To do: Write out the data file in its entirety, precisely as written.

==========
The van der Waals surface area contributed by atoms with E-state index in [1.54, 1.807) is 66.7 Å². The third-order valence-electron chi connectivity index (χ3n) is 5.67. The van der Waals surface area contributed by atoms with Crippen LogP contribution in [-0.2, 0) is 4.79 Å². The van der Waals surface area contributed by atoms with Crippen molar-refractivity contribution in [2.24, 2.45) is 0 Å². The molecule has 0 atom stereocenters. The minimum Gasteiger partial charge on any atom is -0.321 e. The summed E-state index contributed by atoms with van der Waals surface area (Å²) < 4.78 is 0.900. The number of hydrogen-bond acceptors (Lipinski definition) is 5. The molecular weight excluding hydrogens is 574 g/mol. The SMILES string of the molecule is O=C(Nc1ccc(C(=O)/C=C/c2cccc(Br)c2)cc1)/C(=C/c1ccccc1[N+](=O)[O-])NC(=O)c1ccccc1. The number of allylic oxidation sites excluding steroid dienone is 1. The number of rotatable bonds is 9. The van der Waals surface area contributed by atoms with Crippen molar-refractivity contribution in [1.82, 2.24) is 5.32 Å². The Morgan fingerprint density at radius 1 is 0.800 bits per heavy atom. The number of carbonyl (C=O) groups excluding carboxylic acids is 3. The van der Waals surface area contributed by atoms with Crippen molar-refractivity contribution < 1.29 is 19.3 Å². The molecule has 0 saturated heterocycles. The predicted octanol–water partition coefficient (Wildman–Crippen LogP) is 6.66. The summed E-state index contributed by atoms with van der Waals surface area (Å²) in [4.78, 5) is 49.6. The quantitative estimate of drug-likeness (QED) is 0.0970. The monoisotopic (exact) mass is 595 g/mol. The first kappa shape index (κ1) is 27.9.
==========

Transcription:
The van der Waals surface area contributed by atoms with E-state index in [1.54, 1.807) is 66.7 Å². The third-order valence-electron chi connectivity index (χ3n) is 5.67. The van der Waals surface area contributed by atoms with Crippen LogP contribution in [-0.2, 0) is 4.79 Å². The van der Waals surface area contributed by atoms with Crippen molar-refractivity contribution in [2.24, 2.45) is 0 Å². The molecule has 0 atom stereocenters. The minimum Gasteiger partial charge on any atom is -0.321 e. The summed E-state index contributed by atoms with van der Waals surface area (Å²) < 4.78 is 0.900. The number of hydrogen-bond acceptors (Lipinski definition) is 5. The molecular weight excluding hydrogens is 574 g/mol. The SMILES string of the molecule is O=C(Nc1ccc(C(=O)/C=C/c2cccc(Br)c2)cc1)/C(=C/c1ccccc1[N+](=O)[O-])NC(=O)c1ccccc1. The number of allylic oxidation sites excluding steroid dienone is 1. The number of rotatable bonds is 9. The van der Waals surface area contributed by atoms with Crippen molar-refractivity contribution in [1.82, 2.24) is 5.32 Å². The Morgan fingerprint density at radius 1 is 0.800 bits per heavy atom. The number of carbonyl (C=O) groups excluding carboxylic acids is 3. The van der Waals surface area contributed by atoms with Crippen molar-refractivity contribution < 1.29 is 19.3 Å². The molecule has 0 saturated heterocycles. The predicted octanol–water partition coefficient (Wildman–Crippen LogP) is 6.66. The summed E-state index contributed by atoms with van der Waals surface area (Å²) in [4.78, 5) is 49.6. The quantitative estimate of drug-likeness (QED) is 0.0970. The monoisotopic (exact) mass is 595 g/mol. The first kappa shape index (κ1) is 27.9.